“One of the best parts of racing NORRA is after the day’s racing is done, and you get to hang out and tell everybody about how fast you were. I finished second overall to Mark McMillin at the Baja 1000 in 1981, and until NORRA I never knew how he beat me. For years, I did not know what happened, and how it all came about. Because of NORRA, I’ve been able to spend time with Mark, and hear all the details about how his race went, and how he beat me. Everyone is hanging out with the guys that I raced against 40 years ago, you're hanging out, and having fun. It’s great to hear all the details. There's nothing like it I know of, that’s for sure. The main thing for me is my blood pressure goes down when I get into Mexico. When I cross that border, I get more relaxed. I’m like, Okay, I’m in for a good time; It's gonna be fun. It's chill time. It’s time to relax and enjoy life down there.”

If you’ve wanted to travel in Baja but never had the right circumstances now is your chance. You won’t find a better or more fun trip to take than to run the SAVVY Safari class at the Yokohama NORRA Mexican 1000. You will travel in a group with a seasoned leader, and have the full support of the NORRA race organization behind you. You will see the most spectacular sights along the way, and enjoy the best food, and drinks ever. The Safari Class participants will run their events on much of the same course but not while the race cars are competing. They will take part in all the same opening festivities, attend Day 1 registration, technical inspection, and the Welcome Fiesta in Ensenada. The best part of each day will be reflecting back on the great experiences you had with fellow participants who run the gamut from regular Joes, to celebrities, Icons, and professional racers. Everyone will be at one of the highlights of the entire event; the finish line celebrations, and the awards ceremony. In the earliest days, competitors would toast their adventure with a shot of tequila in a dusty cantina. Now the awards ceremony is held on the beach with great food, drinks, fun and fanfare. The evening is topped off with a fireworks display over the ocean.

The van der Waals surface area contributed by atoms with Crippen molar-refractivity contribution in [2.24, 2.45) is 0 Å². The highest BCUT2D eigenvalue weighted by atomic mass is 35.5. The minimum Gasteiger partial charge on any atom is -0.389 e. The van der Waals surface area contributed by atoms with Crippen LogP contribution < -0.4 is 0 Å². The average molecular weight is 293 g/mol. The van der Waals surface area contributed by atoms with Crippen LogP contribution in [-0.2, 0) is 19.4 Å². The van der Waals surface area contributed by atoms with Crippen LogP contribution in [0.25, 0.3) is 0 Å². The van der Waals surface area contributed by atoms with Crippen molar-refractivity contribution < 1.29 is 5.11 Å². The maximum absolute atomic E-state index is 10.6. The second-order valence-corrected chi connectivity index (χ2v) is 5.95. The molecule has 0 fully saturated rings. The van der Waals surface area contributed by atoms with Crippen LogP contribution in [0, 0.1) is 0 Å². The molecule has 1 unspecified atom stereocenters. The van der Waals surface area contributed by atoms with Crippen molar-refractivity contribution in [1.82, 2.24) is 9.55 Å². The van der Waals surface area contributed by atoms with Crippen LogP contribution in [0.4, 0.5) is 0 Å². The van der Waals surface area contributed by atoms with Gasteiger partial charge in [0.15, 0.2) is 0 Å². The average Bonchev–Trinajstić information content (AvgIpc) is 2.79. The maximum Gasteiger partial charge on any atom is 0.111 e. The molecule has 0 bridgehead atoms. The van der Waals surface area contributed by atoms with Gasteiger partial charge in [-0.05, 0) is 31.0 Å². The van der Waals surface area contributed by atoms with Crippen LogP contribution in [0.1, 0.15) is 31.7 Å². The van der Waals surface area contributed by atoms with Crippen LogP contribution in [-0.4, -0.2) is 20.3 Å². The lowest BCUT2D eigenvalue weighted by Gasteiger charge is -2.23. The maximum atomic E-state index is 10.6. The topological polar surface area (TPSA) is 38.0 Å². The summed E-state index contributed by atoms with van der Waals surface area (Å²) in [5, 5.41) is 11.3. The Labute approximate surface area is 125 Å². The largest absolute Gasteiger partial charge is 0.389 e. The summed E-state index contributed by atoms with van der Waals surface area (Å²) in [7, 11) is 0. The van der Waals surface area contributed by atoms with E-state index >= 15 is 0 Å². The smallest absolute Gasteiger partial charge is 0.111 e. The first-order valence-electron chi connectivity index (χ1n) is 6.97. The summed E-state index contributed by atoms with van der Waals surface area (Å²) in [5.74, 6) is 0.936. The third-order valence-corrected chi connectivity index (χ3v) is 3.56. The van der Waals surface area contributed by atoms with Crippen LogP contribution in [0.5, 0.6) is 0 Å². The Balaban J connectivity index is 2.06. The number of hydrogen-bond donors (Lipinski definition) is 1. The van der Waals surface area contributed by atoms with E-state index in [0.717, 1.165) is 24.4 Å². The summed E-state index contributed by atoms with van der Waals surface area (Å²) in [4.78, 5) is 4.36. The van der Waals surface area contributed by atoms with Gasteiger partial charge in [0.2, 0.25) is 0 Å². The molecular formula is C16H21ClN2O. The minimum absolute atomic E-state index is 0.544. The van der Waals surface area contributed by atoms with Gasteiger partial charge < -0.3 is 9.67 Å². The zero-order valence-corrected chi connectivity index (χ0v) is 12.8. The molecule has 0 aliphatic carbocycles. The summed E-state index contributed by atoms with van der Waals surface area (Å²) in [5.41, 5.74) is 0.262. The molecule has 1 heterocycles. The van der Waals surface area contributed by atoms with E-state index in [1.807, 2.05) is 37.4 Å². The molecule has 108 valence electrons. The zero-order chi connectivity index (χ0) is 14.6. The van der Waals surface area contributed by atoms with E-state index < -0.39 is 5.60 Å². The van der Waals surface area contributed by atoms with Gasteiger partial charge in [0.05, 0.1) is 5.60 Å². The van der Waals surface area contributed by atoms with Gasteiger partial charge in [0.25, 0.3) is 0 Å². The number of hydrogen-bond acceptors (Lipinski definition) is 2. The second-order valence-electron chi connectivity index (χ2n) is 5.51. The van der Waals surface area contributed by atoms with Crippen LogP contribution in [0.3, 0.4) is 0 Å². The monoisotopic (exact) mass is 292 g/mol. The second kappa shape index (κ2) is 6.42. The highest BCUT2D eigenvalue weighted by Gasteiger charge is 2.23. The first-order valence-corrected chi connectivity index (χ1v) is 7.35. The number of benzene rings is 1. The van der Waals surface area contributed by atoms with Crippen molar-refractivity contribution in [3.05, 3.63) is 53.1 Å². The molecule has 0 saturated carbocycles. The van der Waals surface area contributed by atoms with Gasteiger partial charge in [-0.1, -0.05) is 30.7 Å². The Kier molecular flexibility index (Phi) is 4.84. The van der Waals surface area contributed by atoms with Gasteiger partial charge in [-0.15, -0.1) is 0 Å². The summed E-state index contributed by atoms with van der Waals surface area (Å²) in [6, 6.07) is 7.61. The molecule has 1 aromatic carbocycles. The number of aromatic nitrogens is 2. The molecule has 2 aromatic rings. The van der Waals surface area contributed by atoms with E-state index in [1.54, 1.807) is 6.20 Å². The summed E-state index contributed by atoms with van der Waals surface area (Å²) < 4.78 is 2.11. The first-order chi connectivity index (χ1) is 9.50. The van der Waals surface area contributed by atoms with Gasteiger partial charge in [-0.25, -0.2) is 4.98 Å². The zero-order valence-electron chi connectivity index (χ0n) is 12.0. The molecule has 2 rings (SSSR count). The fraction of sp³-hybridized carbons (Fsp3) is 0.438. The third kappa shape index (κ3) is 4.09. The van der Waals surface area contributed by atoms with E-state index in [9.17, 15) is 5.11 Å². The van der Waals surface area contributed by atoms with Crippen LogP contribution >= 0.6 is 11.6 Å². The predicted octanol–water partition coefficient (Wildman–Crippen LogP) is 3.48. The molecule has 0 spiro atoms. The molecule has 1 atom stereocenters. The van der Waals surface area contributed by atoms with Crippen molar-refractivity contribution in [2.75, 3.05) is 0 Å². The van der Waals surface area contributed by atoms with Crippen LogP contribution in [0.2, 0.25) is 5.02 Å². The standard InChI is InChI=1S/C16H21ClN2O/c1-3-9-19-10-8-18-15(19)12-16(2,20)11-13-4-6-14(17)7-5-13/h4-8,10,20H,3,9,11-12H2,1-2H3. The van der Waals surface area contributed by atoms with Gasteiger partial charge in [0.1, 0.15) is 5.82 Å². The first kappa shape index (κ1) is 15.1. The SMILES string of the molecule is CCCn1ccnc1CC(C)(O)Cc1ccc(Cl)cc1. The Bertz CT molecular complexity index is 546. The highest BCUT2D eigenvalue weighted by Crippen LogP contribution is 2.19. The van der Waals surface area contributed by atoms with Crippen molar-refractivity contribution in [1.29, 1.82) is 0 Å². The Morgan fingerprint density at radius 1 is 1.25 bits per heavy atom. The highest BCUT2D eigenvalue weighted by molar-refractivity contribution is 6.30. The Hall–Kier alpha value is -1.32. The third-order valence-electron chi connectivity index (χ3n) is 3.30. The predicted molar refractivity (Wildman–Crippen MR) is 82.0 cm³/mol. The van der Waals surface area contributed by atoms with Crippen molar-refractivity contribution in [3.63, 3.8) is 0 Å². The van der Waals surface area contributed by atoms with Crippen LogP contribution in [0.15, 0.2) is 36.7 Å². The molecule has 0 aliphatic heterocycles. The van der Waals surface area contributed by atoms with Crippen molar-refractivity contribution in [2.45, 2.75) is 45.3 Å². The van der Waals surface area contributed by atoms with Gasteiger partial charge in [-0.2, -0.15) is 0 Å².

If you would like to take part in the “Happiest Race On Earth!”, you’re in luck! Registration is open now. Details about NORRA, their events, the history of the Mexican 1000, and answers to any questions you may have are all on the official NORRA website found here: www.norra.com NORRA events honor the past, and celebrate the future. You will have amazing experiences, and create memories that will last a lifetime. Make plans to attend today!

###   "The Happiest Race On Earth!"   ###

ABOUT NORRA

Beginning in 2010, the National Off Road Racing Association (NORRA) began promoting a rebirth of the NORRA Mexican 1000 rally. The unique off-road rally was co-created by promoter Mike Pearlman to consist of special stages (unlimited speed timed stages in the dirt) linked together by controlled speed liaison / transit sections (highway). The one-of-a-kind, once-a-year, five-day rally includes vintage off-road vehicles and motorcycles, as well as modern pre-runners, trucks, buggies, UTVs, bikes and desert Rally Raid cars.

Pearlman’s late father Ed and others established the first running of the NORRA Mexican 1000 off-road rally in November of 1967, which eventually became internationally recognized and evolved into the Baja 1000 in the mid-1970's.

NORRA enjoys corporate partnerships with Yokohama Tire, Method Race Wheels, South Point Hotel & Casino, Bilstein Shock Absorbers, STEEL-IT, RIGID, Multitool USA, Satellite Phone Store.com, Biltwell, Cerveceria Transpeninsular, PCI Race Radios, The Fab School, Schampa, K&N, Baja Bush Pilots, Mag7 Pits, the Off-Road Motorsports Hall of Fame (ORMHOF), B3KREATIV, and many more.